Self Assessment: Muscle and Tendon Strains

By Rich Baudry, PT, DPT, OCS

We recently received an inquiry asking how to tell if you have pulled a muscle or torn a tendon without having to undergo an MRI.

First of all, let me begin with a basic description of the relationship between muscles, tendons and joints. Tendons attach muscles to the bones. A muscle/tendon unit crosses a joint to enable movement around the joint. Contraction of a muscle pulls on the bone through it’s tendon in order to create movement of a joint. As such, when someone suffers a muscle or tendon tear they will have difficulty generating pull or force to move the joint.

When an injury occurs to a muscle or tendon, pain will be felt when it is stretched and/or when resistance is applied to that structure. When stretching and resisted testing elicits pain in the tested muscle/tendon unit, you most likely have suffered an injury to the involved muscle or tendon. The severity of the injury will be known by how much pain and weakness are noted with testing. If you have no ability to resist or contract a certain muscle action you may have a complete rupture of a tendon.

If you have pain in or around a joint that hurts when you are in certain positions but does not necessarily hurt with resistance to the muscle, you may have a joint, ligament, or other structural problem.

This understanding of muscle and tendon testing can be applied to muscles throughout the body. However, please note that this is an over simplified example of muscle/tendon testing. If you think you have had a muscle/tendon injury–or any other injury–you should  have it checked by a medical professional early on. Your medical professional will be able to clearly identify the source of the injury and establish an action plan to promote a speedy recovery. When taken care of promptly, most muscle/tendon injuries respond well, getting you back in the game quickly.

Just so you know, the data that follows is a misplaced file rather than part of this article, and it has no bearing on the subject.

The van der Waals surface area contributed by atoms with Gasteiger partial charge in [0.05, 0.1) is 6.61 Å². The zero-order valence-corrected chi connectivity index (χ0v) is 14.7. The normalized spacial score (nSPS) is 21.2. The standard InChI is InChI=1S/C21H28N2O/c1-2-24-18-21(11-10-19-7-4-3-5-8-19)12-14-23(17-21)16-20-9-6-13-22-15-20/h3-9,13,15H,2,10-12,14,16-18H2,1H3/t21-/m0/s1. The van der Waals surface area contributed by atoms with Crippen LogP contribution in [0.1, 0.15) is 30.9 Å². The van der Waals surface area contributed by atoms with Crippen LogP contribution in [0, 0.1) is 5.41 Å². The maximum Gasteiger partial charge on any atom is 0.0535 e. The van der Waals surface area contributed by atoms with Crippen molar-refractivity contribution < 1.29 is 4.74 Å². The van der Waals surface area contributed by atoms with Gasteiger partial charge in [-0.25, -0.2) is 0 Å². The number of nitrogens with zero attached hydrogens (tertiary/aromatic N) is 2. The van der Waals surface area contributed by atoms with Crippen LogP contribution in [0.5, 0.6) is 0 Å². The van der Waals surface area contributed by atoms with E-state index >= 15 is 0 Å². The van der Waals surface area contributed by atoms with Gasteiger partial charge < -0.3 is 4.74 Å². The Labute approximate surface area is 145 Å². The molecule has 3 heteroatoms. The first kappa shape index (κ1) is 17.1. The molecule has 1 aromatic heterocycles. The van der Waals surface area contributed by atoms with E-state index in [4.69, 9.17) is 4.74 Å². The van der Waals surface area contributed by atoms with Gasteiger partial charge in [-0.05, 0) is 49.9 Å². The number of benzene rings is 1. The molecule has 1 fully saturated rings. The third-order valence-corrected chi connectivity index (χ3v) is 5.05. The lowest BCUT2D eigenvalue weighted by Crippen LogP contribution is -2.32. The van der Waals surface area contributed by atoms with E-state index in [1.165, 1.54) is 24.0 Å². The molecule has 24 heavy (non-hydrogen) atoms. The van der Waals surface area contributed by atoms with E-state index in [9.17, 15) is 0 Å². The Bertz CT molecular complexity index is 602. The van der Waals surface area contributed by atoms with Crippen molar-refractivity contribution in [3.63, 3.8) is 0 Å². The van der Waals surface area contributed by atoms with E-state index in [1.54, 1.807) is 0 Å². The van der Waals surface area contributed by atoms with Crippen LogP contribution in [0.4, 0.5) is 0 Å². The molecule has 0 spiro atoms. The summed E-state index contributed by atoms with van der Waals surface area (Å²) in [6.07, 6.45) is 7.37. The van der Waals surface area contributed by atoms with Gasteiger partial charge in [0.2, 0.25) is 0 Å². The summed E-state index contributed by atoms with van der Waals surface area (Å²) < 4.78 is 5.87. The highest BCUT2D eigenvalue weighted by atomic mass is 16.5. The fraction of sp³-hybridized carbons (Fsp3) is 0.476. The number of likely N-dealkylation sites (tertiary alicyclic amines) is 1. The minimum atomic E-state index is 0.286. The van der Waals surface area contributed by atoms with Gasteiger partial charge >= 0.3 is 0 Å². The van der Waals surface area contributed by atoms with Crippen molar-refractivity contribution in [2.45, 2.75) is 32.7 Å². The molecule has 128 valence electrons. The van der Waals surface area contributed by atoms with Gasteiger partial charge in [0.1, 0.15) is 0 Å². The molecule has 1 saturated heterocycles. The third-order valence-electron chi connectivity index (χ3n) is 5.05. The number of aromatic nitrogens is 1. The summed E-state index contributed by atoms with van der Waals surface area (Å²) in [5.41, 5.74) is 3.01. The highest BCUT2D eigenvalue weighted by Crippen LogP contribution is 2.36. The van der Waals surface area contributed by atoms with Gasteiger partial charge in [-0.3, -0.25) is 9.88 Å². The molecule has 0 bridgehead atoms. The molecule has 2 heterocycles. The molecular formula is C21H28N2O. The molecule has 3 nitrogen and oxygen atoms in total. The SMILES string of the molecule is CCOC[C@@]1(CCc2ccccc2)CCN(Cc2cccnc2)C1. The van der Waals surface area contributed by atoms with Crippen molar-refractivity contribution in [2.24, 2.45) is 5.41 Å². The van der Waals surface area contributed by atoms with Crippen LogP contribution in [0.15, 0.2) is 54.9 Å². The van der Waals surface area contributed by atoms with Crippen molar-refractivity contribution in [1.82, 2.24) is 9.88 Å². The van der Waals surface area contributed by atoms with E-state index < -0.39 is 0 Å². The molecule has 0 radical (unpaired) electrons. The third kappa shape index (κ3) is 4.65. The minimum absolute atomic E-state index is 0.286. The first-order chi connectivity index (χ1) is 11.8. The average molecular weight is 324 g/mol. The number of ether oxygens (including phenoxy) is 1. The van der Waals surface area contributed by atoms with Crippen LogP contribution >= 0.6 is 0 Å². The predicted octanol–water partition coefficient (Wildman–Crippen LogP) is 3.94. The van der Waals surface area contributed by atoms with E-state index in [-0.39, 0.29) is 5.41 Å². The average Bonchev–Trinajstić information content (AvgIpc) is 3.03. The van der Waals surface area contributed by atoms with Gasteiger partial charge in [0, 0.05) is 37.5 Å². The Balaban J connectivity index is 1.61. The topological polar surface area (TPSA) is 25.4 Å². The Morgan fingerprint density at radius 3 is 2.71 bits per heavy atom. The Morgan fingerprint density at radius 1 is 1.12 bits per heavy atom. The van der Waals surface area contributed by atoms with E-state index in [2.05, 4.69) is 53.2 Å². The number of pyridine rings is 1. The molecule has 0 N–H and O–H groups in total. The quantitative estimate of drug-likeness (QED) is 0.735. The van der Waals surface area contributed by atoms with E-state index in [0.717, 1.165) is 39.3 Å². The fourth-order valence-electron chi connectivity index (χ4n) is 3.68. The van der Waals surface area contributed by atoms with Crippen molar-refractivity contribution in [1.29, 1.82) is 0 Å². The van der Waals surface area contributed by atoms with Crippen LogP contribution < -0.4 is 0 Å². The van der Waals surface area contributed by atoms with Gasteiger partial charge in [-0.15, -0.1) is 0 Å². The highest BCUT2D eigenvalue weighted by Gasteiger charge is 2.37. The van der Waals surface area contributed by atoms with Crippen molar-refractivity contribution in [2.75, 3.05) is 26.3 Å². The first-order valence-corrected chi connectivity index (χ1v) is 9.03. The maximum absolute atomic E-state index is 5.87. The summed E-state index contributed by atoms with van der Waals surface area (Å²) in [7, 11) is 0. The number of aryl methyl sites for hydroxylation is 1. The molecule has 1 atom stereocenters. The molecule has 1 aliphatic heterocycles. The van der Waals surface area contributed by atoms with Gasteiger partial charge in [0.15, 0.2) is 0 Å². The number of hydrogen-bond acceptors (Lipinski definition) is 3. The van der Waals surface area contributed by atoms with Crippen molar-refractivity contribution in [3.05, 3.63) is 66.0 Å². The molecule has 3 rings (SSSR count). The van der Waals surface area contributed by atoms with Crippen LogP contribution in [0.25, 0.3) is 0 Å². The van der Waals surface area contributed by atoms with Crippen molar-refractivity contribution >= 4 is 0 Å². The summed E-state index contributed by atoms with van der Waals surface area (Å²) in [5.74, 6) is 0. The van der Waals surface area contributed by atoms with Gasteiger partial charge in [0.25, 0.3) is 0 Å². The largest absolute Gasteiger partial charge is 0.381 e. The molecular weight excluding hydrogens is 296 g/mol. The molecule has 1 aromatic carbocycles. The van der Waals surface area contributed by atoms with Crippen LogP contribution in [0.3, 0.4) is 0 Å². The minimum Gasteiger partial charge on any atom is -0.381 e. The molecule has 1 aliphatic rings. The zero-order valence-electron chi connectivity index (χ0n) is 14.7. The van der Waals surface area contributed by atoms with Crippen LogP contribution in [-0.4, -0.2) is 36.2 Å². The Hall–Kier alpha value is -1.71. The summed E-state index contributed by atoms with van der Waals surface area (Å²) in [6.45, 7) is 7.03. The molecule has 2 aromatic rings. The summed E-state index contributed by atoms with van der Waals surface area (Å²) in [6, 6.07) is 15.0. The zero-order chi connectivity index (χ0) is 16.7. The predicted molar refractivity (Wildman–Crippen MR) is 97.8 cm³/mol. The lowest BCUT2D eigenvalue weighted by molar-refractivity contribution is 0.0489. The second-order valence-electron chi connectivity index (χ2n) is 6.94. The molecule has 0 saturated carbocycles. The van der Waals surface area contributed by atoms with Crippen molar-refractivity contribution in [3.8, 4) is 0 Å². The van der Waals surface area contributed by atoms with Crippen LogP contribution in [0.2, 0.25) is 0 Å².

Conversely, while waiting it out sometimes works, it often delays healing and leads to unnecessary residual limitations that can come back to haunt you later on. These limitations become harder to treat and take care of the longer it goes unattended. So be sure to treat your injuries as soon as possible in order to avoid long-term consequences.

Thanks so much for your questions. We value your feedback and please keep them coming!